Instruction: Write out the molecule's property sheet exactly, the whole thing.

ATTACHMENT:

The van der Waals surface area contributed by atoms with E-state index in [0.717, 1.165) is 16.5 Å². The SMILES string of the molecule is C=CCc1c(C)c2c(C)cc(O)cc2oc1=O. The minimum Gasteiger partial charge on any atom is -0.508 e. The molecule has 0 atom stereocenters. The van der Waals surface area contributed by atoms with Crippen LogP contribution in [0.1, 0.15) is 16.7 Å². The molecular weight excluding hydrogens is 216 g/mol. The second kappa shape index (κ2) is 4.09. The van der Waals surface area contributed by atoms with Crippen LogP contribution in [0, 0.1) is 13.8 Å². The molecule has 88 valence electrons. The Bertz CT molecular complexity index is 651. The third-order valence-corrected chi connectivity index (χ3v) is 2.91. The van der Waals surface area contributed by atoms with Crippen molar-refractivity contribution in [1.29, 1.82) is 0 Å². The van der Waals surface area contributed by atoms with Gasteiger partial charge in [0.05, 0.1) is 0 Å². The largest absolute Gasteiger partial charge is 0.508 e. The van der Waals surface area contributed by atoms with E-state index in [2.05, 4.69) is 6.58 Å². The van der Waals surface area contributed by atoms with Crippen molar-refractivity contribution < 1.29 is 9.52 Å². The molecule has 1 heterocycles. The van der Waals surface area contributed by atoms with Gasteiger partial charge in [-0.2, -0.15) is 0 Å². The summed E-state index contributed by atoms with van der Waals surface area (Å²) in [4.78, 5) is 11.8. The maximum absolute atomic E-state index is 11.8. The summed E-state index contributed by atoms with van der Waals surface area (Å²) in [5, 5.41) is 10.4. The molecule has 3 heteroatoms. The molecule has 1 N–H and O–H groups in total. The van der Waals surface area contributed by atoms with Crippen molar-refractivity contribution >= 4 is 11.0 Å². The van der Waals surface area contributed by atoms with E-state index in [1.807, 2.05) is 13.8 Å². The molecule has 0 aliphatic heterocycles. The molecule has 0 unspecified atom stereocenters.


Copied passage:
The van der Waals surface area contributed by atoms with E-state index in [0.717, 1.165) is 16.5 Å². The SMILES string of the molecule is C=CCc1c(C)c2c(C)cc(O)cc2oc1=O. The minimum Gasteiger partial charge on any atom is -0.508 e. The molecule has 0 atom stereocenters. The van der Waals surface area contributed by atoms with Crippen LogP contribution in [0.1, 0.15) is 16.7 Å². The molecular weight excluding hydrogens is 216 g/mol. The second kappa shape index (κ2) is 4.09. The van der Waals surface area contributed by atoms with Crippen LogP contribution in [0, 0.1) is 13.8 Å². The molecule has 88 valence electrons. The Bertz CT molecular complexity index is 651. The third-order valence-corrected chi connectivity index (χ3v) is 2.91. The van der Waals surface area contributed by atoms with Crippen molar-refractivity contribution in [1.29, 1.82) is 0 Å². The van der Waals surface area contributed by atoms with Gasteiger partial charge in [0.05, 0.1) is 0 Å². The largest absolute Gasteiger partial charge is 0.508 e. The van der Waals surface area contributed by atoms with E-state index in [2.05, 4.69) is 6.58 Å². The van der Waals surface area contributed by atoms with Crippen molar-refractivity contribution < 1.29 is 9.52 Å². The molecule has 1 heterocycles. The van der Waals surface area contributed by atoms with Gasteiger partial charge in [-0.2, -0.15) is 0 Å². The summed E-state index contributed by atoms with van der Waals surface area (Å²) in [4.78, 5) is 11.8. The maximum absolute atomic E-state index is 11.8. The summed E-state index contributed by atoms with van der Waals surface area (Å²) in [5, 5.41) is 10.4. The molecule has 3 heteroatoms. The molecule has 1 N–H and O–H groups in total. The van der Waals surface area contributed by atoms with Crippen molar-refractivity contribution >= 4 is 11.0 Å². The van der Waals surface area contributed by atoms with E-state index in [1.807, 2.05) is 13.8 Å². The molecule has 0 aliphatic heterocycles. The molecule has 0 unspecified atom stereocenters.